Images are digitally zoomed to better reveal differences in detail. The reader is encouraged to click on the image to enlarge the composite for closer examination.

[link no longer available]

In the low-light scenario, the 0, 30 and 60 compression levels result in images of practically equal utility. The key point to observe is the resulting differences in bandwidth consumption. Notably the 0 compression level results in an inordinately high ~24mbps; increasing compression to 30 still results in an exorbitant ~12mbps bandwidth. At 60 a more reasonable ~4.5mbps is reached. Thus, going from a 0 to 60 compression level results in little utility loss, but reduces bandwidth consumption by ~80%.

In the indoor daytime scenario, the 0 to 30 compression change results in the most significant bandwidth drop (~85%) with little loss of overall utility of the image.

The intersection exhibits the same behavior as the indoor daytime (0 to 30 results in ~75% bandwidth savings with little loss of image utility).

It is important to note that the 'sweet-spot' for low-light and indoor-daytime/intersection can be at different compression levels (~60 for low-light, and ~30 for indoor-daytime/intersection). Applications that vary in complexity and lighting are subject to this dilemma and require a more thoughtful optimization approach.

Below is a graph of the P1344's Compression Level vs. Bandwidth (3 Scenes):

[link no longer available]

One key behavior here is that the most precipitous drop in bandwidth for the two well-lit scenes (indoor daytime and intersection) occurs from 0 to 30 compression, while the low-light curve decreases in a steadier fashion - not really converging until the 100 compression level. The two 'well-lit' curves converge to a relative minimum (a reasonable average of ~2.2 mbps) at the 30 compression level.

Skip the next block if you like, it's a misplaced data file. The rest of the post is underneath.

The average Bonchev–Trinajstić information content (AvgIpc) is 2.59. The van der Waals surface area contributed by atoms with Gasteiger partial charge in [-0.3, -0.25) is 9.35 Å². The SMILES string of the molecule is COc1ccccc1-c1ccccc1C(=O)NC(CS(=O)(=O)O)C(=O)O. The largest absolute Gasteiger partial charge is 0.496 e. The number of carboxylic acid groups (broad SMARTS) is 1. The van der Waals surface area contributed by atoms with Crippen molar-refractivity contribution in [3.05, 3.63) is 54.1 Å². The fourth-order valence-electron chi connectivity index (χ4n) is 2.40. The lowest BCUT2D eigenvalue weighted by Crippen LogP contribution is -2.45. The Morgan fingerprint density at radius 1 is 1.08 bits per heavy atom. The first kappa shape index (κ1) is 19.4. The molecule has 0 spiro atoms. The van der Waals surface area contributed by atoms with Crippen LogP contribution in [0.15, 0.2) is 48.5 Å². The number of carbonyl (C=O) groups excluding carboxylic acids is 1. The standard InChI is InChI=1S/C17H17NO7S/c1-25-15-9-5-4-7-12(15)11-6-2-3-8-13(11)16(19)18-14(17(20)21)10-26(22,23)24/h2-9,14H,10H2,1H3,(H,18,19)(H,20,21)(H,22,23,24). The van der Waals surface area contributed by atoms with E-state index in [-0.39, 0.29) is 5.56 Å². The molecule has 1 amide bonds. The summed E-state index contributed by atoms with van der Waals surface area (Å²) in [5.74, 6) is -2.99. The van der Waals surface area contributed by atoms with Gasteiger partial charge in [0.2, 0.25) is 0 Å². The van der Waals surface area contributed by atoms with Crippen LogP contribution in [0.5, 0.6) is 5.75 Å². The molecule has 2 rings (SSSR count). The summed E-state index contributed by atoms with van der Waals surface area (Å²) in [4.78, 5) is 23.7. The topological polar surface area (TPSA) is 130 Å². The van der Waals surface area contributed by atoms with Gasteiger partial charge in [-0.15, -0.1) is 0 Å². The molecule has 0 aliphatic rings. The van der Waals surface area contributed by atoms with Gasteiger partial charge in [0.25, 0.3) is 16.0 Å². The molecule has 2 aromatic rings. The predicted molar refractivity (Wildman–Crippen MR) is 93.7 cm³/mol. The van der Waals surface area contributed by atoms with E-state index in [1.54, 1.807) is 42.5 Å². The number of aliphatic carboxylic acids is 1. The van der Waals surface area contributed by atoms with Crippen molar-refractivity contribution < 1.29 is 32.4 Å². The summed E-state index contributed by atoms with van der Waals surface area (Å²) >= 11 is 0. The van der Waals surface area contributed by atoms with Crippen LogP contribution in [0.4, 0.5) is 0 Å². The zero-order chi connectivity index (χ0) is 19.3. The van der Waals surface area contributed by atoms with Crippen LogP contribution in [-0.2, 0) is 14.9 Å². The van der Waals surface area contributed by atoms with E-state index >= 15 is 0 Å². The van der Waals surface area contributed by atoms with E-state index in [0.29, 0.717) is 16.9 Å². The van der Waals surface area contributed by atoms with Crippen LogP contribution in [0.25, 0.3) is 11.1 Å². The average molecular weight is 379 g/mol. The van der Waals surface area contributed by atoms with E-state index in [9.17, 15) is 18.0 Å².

Based on an extrapolation of this graph a camera viewing a mixture of these three scenes throughout the day may find a compromise, e.g. at the 45 level of compression. Of course decreasing max gain and/or increasing max exposure can also help mitigate bandwidth spikes in the low-light environment, as well.


Cameras were normalized to 1/30s maximum exposure lengths. Each camera lens was adjusted to provide a uniform HFoV for analysis (lens angle ~50 degress).

Here are the cameras used in 'Quality vs. Bandwidth' tests:

  • Axis P1344 (online $759) - 720p D/N; 1/4" CMOS; F1.2 Computar ; 0.3/0.05 Lux (Color/BW)
  • Bosch NBN-921 [link no longer available] (online $775) - 720p D/N; 1/3" CCD; F1.3 Bosch; 1.0/0.4 Lux (Color/BW)
  • Sony CH140 (online $800) - 720p D/N; 1/3" CMOS; F1.2 Fujinon; 0.1 Lux (BW)

In the CBR testing, all three cameras recorded the same scene at a fixed user defined CBR bit-rate. The scene was repeated for each of five ascending CBR bit-rates (512kbps, 1mbps, 2mbps, 4mbps, and 8mbps). Both actual bit-rates and fps were documented for analysis.

In the VBR testing, only the P1344 was used. The same three primary scenes used in CBR testing were recorded. Each scene was repeated at each of four compression level settings (0, 30, 60, and 100).

Here are their key default CBR/VBR settings:

  • Axis P1344 - VBR at a compression of 30 (0 - 100)
  • Bosch NBN-921 - CBR with a target of 5000 kbps and a maximum of 10000 kbps
  • Sony CH140 - CBR with a maximum of 2 mbps

3 reports cite this report:

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The Truth About IR Lighting and Bandwidth on Aug 13, 2011